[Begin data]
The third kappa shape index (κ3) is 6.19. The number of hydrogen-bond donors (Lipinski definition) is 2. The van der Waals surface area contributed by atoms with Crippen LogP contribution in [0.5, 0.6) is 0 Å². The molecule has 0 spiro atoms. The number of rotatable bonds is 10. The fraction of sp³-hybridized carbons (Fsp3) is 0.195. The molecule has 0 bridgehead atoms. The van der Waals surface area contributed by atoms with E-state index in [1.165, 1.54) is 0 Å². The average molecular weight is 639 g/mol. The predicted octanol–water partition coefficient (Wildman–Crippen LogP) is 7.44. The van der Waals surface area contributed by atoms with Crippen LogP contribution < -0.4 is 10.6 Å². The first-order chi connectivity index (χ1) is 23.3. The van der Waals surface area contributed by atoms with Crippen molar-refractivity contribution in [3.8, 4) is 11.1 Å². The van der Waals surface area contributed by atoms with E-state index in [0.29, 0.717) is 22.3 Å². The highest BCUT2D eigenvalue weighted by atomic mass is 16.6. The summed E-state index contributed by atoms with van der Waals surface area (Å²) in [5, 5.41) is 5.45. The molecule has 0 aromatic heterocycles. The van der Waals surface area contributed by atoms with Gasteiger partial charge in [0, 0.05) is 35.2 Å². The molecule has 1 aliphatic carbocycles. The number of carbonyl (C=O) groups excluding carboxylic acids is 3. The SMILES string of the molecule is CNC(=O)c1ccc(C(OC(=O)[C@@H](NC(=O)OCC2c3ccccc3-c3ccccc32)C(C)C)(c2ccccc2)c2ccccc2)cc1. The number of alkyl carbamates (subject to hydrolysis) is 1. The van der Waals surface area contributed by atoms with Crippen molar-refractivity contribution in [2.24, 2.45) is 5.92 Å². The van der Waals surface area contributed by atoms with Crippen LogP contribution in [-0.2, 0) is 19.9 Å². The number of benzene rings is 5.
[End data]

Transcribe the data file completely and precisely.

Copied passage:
The third kappa shape index (κ3) is 6.19. The number of hydrogen-bond donors (Lipinski definition) is 2. The van der Waals surface area contributed by atoms with Crippen LogP contribution in [0.5, 0.6) is 0 Å². The molecule has 0 spiro atoms. The number of rotatable bonds is 10. The fraction of sp³-hybridized carbons (Fsp3) is 0.195. The molecule has 0 bridgehead atoms. The van der Waals surface area contributed by atoms with E-state index in [1.165, 1.54) is 0 Å². The average molecular weight is 639 g/mol. The predicted octanol–water partition coefficient (Wildman–Crippen LogP) is 7.44. The van der Waals surface area contributed by atoms with Crippen LogP contribution < -0.4 is 10.6 Å². The first-order chi connectivity index (χ1) is 23.3. The van der Waals surface area contributed by atoms with Crippen molar-refractivity contribution in [3.8, 4) is 11.1 Å². The van der Waals surface area contributed by atoms with E-state index in [0.29, 0.717) is 22.3 Å². The highest BCUT2D eigenvalue weighted by atomic mass is 16.6. The summed E-state index contributed by atoms with van der Waals surface area (Å²) in [5, 5.41) is 5.45. The molecule has 0 aromatic heterocycles. The van der Waals surface area contributed by atoms with Gasteiger partial charge in [0, 0.05) is 35.2 Å². The molecule has 1 aliphatic carbocycles. The number of carbonyl (C=O) groups excluding carboxylic acids is 3. The SMILES string of the molecule is CNC(=O)c1ccc(C(OC(=O)[C@@H](NC(=O)OCC2c3ccccc3-c3ccccc32)C(C)C)(c2ccccc2)c2ccccc2)cc1. The number of alkyl carbamates (subject to hydrolysis) is 1. The van der Waals surface area contributed by atoms with Crippen molar-refractivity contribution in [2.24, 2.45) is 5.92 Å². The van der Waals surface area contributed by atoms with Crippen LogP contribution in [-0.2, 0) is 19.9 Å². The number of benzene rings is 5.